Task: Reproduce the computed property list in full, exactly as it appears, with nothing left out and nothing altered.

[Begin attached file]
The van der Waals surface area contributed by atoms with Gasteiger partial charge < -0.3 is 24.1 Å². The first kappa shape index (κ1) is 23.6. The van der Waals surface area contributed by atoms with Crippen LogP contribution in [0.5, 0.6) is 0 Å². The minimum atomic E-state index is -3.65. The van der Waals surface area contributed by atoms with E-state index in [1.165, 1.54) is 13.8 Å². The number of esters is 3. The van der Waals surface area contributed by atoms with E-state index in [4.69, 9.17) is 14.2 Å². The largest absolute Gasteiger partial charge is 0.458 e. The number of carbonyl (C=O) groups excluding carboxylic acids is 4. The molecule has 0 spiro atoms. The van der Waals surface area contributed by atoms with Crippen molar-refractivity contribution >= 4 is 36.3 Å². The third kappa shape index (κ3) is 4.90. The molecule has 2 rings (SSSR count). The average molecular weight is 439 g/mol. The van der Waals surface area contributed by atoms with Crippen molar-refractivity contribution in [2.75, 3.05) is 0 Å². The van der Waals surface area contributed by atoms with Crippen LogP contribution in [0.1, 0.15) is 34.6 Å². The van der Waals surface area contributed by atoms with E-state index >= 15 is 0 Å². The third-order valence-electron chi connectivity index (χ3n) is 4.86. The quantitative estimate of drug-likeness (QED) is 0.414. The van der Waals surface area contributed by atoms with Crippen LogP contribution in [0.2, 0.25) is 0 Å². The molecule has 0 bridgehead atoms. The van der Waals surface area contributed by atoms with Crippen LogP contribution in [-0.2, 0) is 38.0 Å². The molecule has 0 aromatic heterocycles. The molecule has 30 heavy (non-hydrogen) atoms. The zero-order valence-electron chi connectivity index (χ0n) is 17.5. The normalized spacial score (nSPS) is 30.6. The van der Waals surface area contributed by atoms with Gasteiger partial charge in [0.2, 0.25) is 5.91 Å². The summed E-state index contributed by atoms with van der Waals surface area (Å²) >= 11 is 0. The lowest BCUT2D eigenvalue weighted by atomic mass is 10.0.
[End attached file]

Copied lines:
The van der Waals surface area contributed by atoms with Gasteiger partial charge < -0.3 is 24.1 Å². The first kappa shape index (κ1) is 23.6. The van der Waals surface area contributed by atoms with Crippen LogP contribution in [0.5, 0.6) is 0 Å². The minimum atomic E-state index is -3.65. The van der Waals surface area contributed by atoms with E-state index in [1.165, 1.54) is 13.8 Å². The number of esters is 3. The van der Waals surface area contributed by atoms with E-state index in [4.69, 9.17) is 14.2 Å². The largest absolute Gasteiger partial charge is 0.458 e. The number of carbonyl (C=O) groups excluding carboxylic acids is 4. The molecule has 0 spiro atoms. The van der Waals surface area contributed by atoms with Crippen molar-refractivity contribution >= 4 is 36.3 Å². The third kappa shape index (κ3) is 4.90. The molecule has 2 rings (SSSR count). The average molecular weight is 439 g/mol. The van der Waals surface area contributed by atoms with Crippen molar-refractivity contribution in [2.75, 3.05) is 0 Å². The van der Waals surface area contributed by atoms with Crippen LogP contribution in [0.1, 0.15) is 34.6 Å². The van der Waals surface area contributed by atoms with E-state index >= 15 is 0 Å². The third-order valence-electron chi connectivity index (χ3n) is 4.86. The quantitative estimate of drug-likeness (QED) is 0.414. The van der Waals surface area contributed by atoms with Crippen LogP contribution in [0.2, 0.25) is 0 Å². The molecule has 0 bridgehead atoms. The van der Waals surface area contributed by atoms with Crippen LogP contribution in [-0.2, 0) is 38.0 Å². The molecule has 0 aromatic heterocycles. The molecule has 30 heavy (non-hydrogen) atoms. The zero-order valence-electron chi connectivity index (χ0n) is 17.5. The normalized spacial score (nSPS) is 30.6. The van der Waals surface area contributed by atoms with Gasteiger partial charge in [0.2, 0.25) is 5.91 Å². The summed E-state index contributed by atoms with van der Waals surface area (Å²) >= 11 is 0. The lowest BCUT2D eigenvalue weighted by atomic mass is 10.0.